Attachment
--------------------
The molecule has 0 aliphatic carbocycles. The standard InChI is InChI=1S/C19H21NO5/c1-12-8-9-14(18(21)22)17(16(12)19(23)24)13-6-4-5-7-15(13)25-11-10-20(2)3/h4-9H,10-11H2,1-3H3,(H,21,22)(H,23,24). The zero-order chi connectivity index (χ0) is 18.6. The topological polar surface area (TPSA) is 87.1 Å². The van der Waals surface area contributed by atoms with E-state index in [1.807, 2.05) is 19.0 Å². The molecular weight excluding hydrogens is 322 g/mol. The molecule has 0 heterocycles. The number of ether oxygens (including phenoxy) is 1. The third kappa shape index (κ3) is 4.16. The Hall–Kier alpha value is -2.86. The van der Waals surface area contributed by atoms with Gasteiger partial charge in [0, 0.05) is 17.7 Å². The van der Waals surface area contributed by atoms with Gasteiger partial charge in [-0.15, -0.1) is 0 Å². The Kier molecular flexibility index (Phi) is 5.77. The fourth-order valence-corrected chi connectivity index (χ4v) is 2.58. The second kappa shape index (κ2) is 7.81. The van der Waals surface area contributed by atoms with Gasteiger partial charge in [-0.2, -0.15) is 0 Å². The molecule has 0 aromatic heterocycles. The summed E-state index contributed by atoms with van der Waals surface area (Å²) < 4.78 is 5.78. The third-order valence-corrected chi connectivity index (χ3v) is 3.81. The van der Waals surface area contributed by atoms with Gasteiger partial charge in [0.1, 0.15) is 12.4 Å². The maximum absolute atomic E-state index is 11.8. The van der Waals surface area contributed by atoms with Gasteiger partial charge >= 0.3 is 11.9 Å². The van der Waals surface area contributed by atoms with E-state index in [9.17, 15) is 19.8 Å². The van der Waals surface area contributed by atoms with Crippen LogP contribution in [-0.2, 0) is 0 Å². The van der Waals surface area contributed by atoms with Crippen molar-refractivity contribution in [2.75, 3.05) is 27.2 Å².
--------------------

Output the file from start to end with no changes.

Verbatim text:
The molecule has 0 aliphatic carbocycles. The standard InChI is InChI=1S/C19H21NO5/c1-12-8-9-14(18(21)22)17(16(12)19(23)24)13-6-4-5-7-15(13)25-11-10-20(2)3/h4-9H,10-11H2,1-3H3,(H,21,22)(H,23,24). The zero-order chi connectivity index (χ0) is 18.6. The topological polar surface area (TPSA) is 87.1 Å². The van der Waals surface area contributed by atoms with E-state index in [1.807, 2.05) is 19.0 Å². The molecular weight excluding hydrogens is 322 g/mol. The molecule has 0 heterocycles. The number of ether oxygens (including phenoxy) is 1. The third kappa shape index (κ3) is 4.16. The Hall–Kier alpha value is -2.86. The van der Waals surface area contributed by atoms with Gasteiger partial charge in [0, 0.05) is 17.7 Å². The van der Waals surface area contributed by atoms with Gasteiger partial charge in [-0.15, -0.1) is 0 Å². The Kier molecular flexibility index (Phi) is 5.77. The fourth-order valence-corrected chi connectivity index (χ4v) is 2.58. The second kappa shape index (κ2) is 7.81. The van der Waals surface area contributed by atoms with Gasteiger partial charge in [-0.2, -0.15) is 0 Å². The molecule has 0 aromatic heterocycles. The summed E-state index contributed by atoms with van der Waals surface area (Å²) < 4.78 is 5.78. The third-order valence-corrected chi connectivity index (χ3v) is 3.81. The van der Waals surface area contributed by atoms with Gasteiger partial charge in [0.1, 0.15) is 12.4 Å². The maximum absolute atomic E-state index is 11.8. The van der Waals surface area contributed by atoms with Gasteiger partial charge >= 0.3 is 11.9 Å². The van der Waals surface area contributed by atoms with E-state index in [9.17, 15) is 19.8 Å². The van der Waals surface area contributed by atoms with Crippen LogP contribution in [-0.2, 0) is 0 Å². The van der Waals surface area contributed by atoms with Crippen molar-refractivity contribution in [2.75, 3.05) is 27.2 Å².